For many people sustainable practices are embedded in their daily activities; we consciously recycle, compost and look for ways to conserve our use of water and energy both at home and at work. Traveling, whether for leisure or business, doesn’t mean we have to leave these green practices at home. By thinking of your hotel room as an extension of your home, it’s easy to make a positive impact no matter where you are. Travel Green!
In the Guest Room
Lighting: If you’re in the room during the day, open to the curtains to take advantage of natural light instead of turning on multiple light sources.
Air conditioning & heating: Make sure the windows/balcony doors are closed if the air/heating system is on. Or alternatively, shut off the air or heat if you prefer to have the windows open.
Towel & Linen Reuse Programs: Many hotels provide guests, either at check-in or via signage in the room, with the option to reuse their towels and linens during their stay rather than having them changed daily. By taking advantage of these programs you help reduce the number of loads of laundry a hotel generates daily which contributes to both water and energy savings.
Recycling: Many hotels now place recycling bins in their guest rooms and meeting rooms. Make full use of it by placing items such as newspapers, paper, plastics, cans and glass in it rather than in the garbage bin. If the hotel does not have a recycling bin in the room, inquire with housekeeping or management about their recycling policies. In some cases hotels that don’t have bins in the rooms still separate the recyclables from the trash in the back-of-house area.
Water Conservation: When brushing your teeth or washing/shaving your face shut the tap off or fill the sink to avoid leaving the water running. Keeping your showers short not only saves water but also saves energy (used to heat the water). A 10-minute shower can use up to 20 gallons/75 litres of water (low flow showerheads will use less).
Leaving the Guest Room
Many newer facilities, and recently renovated ones, have installed automated systems that adjust the lights and/or heating/cooling systems depending on whether the room is occupied or vacant. For those that don’t feature this technology you can contribute in the following manner:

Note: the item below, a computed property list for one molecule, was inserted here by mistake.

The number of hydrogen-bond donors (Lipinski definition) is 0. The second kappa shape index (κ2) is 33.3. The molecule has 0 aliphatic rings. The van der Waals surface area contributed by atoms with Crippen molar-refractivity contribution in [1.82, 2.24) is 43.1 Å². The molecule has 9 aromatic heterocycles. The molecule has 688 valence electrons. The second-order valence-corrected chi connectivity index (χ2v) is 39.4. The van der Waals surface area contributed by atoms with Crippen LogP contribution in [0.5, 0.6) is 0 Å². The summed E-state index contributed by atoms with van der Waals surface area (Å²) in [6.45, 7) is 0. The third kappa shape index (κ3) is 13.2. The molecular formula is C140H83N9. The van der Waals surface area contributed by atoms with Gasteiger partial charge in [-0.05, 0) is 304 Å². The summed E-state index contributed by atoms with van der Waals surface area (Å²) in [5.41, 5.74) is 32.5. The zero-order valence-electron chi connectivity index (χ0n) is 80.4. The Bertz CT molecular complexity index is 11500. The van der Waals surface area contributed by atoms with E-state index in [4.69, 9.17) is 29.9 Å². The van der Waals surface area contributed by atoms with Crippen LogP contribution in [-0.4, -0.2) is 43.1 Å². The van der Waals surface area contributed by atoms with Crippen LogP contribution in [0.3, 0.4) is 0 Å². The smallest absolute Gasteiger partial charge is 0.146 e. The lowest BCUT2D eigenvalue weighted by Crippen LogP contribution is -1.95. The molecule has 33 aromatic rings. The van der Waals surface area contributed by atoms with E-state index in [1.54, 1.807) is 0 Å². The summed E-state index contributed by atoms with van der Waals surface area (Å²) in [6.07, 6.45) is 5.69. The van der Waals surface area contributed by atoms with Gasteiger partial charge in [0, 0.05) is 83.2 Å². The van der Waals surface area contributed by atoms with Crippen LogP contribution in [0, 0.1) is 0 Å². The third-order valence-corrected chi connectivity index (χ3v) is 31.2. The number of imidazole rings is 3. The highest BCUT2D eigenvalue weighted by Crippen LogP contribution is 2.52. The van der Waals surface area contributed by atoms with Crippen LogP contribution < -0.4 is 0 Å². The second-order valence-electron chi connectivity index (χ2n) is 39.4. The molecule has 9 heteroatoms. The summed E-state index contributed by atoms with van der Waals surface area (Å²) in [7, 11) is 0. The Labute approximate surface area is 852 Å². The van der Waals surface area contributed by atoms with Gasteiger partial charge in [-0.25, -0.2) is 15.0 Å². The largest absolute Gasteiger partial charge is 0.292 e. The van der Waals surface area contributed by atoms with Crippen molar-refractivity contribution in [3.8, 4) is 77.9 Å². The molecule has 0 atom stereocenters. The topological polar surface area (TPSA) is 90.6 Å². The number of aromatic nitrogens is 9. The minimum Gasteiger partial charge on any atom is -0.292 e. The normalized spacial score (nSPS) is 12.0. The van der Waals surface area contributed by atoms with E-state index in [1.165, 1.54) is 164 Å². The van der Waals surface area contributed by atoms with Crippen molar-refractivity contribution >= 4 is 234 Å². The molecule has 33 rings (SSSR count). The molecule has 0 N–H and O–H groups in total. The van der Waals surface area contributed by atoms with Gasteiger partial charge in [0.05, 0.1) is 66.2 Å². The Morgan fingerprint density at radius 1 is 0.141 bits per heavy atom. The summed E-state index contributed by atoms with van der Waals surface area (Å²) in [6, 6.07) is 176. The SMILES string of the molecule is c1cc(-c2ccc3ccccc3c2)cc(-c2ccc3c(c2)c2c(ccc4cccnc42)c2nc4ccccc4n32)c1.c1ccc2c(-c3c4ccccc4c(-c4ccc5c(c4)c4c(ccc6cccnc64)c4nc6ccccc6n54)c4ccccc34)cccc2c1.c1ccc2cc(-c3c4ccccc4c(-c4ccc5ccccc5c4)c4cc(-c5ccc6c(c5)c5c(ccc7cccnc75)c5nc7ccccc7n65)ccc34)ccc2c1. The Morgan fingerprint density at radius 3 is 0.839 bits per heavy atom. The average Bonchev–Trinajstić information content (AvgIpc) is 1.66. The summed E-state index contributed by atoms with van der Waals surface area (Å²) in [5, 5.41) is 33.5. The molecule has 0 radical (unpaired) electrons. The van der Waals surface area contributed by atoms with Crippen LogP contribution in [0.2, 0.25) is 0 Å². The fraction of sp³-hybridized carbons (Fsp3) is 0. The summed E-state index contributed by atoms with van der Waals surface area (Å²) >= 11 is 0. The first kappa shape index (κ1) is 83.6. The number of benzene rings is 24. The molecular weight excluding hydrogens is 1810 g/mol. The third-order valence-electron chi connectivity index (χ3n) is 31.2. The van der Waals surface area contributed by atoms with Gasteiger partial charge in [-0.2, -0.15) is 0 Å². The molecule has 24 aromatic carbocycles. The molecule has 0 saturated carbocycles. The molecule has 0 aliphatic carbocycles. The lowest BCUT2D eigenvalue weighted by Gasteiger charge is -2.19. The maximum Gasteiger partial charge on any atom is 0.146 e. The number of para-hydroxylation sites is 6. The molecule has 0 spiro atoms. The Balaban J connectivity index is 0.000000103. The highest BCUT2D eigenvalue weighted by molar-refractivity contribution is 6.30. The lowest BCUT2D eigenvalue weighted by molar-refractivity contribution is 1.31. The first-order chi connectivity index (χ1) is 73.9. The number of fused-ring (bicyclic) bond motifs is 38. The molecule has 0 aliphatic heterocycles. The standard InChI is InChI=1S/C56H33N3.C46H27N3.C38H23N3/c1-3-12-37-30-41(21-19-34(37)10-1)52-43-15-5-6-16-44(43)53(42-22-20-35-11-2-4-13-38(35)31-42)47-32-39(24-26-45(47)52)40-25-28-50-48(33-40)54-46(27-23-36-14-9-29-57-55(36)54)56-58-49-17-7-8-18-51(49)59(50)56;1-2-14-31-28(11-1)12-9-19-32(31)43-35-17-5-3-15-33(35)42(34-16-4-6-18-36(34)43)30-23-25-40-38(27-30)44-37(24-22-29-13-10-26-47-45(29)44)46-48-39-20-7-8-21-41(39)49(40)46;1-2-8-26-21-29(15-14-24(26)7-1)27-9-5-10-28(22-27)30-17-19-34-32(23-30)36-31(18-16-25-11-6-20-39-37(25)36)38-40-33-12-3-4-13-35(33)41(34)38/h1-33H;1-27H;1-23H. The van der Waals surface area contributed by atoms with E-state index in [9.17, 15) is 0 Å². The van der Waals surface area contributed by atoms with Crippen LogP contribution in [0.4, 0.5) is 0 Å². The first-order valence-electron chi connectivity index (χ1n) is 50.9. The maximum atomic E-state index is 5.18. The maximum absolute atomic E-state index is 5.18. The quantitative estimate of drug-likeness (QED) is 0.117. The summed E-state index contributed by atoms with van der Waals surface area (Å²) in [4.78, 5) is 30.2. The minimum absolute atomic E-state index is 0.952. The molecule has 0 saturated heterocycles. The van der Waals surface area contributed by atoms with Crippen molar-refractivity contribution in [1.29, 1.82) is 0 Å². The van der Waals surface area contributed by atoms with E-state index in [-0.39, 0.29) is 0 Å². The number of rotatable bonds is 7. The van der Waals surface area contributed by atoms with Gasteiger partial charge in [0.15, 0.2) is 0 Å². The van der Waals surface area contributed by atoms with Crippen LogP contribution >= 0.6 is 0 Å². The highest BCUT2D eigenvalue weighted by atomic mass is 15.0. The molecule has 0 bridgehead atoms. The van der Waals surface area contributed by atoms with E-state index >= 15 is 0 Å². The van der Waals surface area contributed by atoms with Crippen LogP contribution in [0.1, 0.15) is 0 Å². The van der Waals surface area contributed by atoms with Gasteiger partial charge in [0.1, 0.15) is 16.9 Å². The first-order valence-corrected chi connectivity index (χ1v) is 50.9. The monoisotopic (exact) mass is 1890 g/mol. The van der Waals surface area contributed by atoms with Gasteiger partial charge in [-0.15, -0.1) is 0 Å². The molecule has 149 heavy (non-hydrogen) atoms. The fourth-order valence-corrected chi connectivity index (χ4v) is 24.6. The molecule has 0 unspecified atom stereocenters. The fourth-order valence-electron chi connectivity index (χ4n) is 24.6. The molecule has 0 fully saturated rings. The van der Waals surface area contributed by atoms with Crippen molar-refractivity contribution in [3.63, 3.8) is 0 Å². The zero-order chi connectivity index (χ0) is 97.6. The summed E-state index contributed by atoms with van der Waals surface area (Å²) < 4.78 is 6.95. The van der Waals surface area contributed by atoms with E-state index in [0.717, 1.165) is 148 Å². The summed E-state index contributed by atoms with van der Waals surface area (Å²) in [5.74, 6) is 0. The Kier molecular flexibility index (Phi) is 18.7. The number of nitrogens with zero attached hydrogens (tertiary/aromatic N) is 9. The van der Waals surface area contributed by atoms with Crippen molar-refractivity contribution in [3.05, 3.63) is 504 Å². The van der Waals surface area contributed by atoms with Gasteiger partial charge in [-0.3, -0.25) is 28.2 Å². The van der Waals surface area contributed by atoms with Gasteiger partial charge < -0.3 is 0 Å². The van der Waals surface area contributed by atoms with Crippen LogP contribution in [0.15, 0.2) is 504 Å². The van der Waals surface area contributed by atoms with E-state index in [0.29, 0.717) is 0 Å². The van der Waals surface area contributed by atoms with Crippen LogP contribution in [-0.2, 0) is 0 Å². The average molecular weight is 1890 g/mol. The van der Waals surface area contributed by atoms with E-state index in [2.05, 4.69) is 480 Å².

- Turn off all lights and electronics when you leave the room
- Turn the air conditioning/heating down or off and close the windows
- During the hot summer months, close the drapes during the day to help keep the room cool
- Take advantage of the linen/towel reuse program
- Check that sink and tub faucets are tightly shut off to avoid water loss from dripping taps
While away on business or holidays, explore options other than cabs or car rentals for getting around the area.
Local Transit: Consider the option of using the local transit system for getting to and from meetings or exploring the area.
Bike Rentals: A bicycle can be a fun, fit and eco-friendly way to see the local sights.
Shuttle Services: Some hotels offer a shuttle service to help their guests get to and from major points within the city/region.
Carpooling: If you do need to rent a car or take a cab, try carpooling especially if traveling with coworkers.
At the End of Your Stay
Make the effort to provide feedback to the hotel you’re staying with. Feedback cards are generally available in the rooms, from the front desk or through the hotel’s website. Sharing your thoughts and ideas with respect to their sustainable practices will help management gain insight as to which of their initiatives work, what doesn’t and what they may want to consider in their short and long-term planning.
Out of Sight, Out of Mind
As a guest in a hotel or meeting venue there are the easy-to-recognize signs of a facility’s effort to initiate sustainability into their operations. Paperless check-outs, the presence of recycling bins, in-room signage, etc. are easy to spot and take advantage of.
But guests aren’t always privy to the activities that take place back-of-house. From purchasing policies, to manual waste sorting, to lighting enhancements, water/waste conservation practices, etc. there is a lot that goes on behind the scenes. If you’re not seeing